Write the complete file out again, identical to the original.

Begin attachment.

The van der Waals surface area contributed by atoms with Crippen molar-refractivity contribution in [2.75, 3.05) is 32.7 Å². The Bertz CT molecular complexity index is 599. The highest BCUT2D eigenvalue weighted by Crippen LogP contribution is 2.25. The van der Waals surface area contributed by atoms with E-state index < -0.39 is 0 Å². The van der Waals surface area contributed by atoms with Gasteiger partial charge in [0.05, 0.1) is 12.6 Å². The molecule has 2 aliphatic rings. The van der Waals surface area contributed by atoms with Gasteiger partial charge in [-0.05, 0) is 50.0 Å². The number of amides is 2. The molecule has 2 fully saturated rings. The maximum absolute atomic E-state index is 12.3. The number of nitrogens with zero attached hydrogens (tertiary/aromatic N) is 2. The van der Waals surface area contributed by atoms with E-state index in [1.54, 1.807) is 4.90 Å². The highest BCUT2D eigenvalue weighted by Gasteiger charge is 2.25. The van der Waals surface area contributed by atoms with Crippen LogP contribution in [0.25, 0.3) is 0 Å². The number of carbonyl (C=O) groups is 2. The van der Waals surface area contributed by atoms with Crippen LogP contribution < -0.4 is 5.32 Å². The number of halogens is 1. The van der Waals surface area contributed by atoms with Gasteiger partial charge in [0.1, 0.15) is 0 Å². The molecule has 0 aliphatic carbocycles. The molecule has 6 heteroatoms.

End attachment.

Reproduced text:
The van der Waals surface area contributed by atoms with Crippen molar-refractivity contribution in [2.75, 3.05) is 32.7 Å². The Bertz CT molecular complexity index is 599. The highest BCUT2D eigenvalue weighted by Crippen LogP contribution is 2.25. The van der Waals surface area contributed by atoms with E-state index < -0.39 is 0 Å². The van der Waals surface area contributed by atoms with Gasteiger partial charge in [0.05, 0.1) is 12.6 Å². The molecule has 2 aliphatic rings. The van der Waals surface area contributed by atoms with Gasteiger partial charge in [-0.05, 0) is 50.0 Å². The number of amides is 2. The molecule has 2 fully saturated rings. The maximum absolute atomic E-state index is 12.3. The number of nitrogens with zero attached hydrogens (tertiary/aromatic N) is 2. The van der Waals surface area contributed by atoms with E-state index in [1.54, 1.807) is 4.90 Å². The highest BCUT2D eigenvalue weighted by Gasteiger charge is 2.25. The van der Waals surface area contributed by atoms with Crippen LogP contribution in [0.25, 0.3) is 0 Å². The number of carbonyl (C=O) groups is 2. The van der Waals surface area contributed by atoms with Crippen LogP contribution < -0.4 is 5.32 Å². The number of halogens is 1. The van der Waals surface area contributed by atoms with Gasteiger partial charge in [0.1, 0.15) is 0 Å². The molecule has 0 aliphatic carbocycles. The molecule has 6 heteroatoms.